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Aquaculture Nutrition
Year: 2010  |  Volume: 16  |  Issue: 5  |  Page No.: 475 - 482

Interactive effects of dietary vitamin C and phospholipid in micro-bound diet for growth, survival, and stress resistance of larval red sea bream, Pagrus major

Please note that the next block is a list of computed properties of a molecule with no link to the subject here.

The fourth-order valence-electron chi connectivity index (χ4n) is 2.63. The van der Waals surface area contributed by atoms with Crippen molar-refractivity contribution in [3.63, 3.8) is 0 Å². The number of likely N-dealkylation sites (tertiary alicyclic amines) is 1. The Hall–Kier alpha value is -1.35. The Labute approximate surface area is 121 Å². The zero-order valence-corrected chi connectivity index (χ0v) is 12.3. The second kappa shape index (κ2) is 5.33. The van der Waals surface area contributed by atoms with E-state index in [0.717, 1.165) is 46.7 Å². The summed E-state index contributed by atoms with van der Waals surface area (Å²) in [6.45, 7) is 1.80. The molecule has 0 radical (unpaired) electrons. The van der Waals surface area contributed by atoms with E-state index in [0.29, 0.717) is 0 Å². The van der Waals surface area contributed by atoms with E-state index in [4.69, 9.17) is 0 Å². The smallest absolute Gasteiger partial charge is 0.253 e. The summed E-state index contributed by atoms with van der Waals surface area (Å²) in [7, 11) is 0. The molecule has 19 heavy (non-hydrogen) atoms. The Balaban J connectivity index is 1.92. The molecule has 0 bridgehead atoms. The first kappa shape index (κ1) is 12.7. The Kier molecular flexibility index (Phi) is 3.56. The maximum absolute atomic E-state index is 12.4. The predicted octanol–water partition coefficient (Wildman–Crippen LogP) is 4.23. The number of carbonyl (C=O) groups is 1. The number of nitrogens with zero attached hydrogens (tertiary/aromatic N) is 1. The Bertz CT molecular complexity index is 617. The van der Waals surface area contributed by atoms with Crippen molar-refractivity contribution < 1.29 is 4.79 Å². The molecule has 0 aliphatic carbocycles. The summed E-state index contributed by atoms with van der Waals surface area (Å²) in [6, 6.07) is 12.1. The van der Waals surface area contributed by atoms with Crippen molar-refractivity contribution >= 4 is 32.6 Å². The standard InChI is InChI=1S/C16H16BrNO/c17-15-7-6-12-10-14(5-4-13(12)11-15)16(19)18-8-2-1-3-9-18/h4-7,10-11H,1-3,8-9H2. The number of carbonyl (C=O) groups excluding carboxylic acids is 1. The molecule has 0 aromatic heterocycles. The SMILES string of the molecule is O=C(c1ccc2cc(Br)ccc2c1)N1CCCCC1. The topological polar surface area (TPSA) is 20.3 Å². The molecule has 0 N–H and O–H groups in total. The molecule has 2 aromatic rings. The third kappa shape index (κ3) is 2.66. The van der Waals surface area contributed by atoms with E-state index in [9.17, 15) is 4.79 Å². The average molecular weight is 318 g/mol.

Abstract: This study was conducted to examine the effects of dietary ascorbic acid (AsA) and phospholipid (PL) and their interaction on growth, survival, and stress resistance in red sea bream larvae. Twenty-six days old red sea bream were fed nine micro-bound diets supplemented three levels of AsA (0, 800 and 1600 mg kg−1 diet) and PL (0, 20 and 40 g kg−1 diet) for 15 days. Dietary AsA and PL were both significant factors on survival rates. There was also an interaction between dietary AsA and PL on survival rate (P < 0.05). The larvae fed 800 or 1600 mg kg−1 AsA with 40 g kg−1 PL diets showed the highest survival rate, with values similar to those of the live-food supplemented group. Stress resistance against low salinity exposure significantly increased with increased dietary level of AsA and PL. However, significant interaction of AsA and PL was not detected. The larvae fed 1600 mg kg−1 AsA with 40 g kg−1 PL diet showed the highest stress resistance among all diets, but it was not significantly different than that of larvae fed 800 mg kg−1 AsA with 40 g kg−1 PL diet. This study clearly demonstrated that combined use of AsA and PL can improve survival of 26–40 days posthatching red sea bream larvae. Moreover, the present study suggested that 800 mg kg−1 AsA with 40 g kg−1 PL in diet was needed for producing high quality seedling under the stressful conditions.

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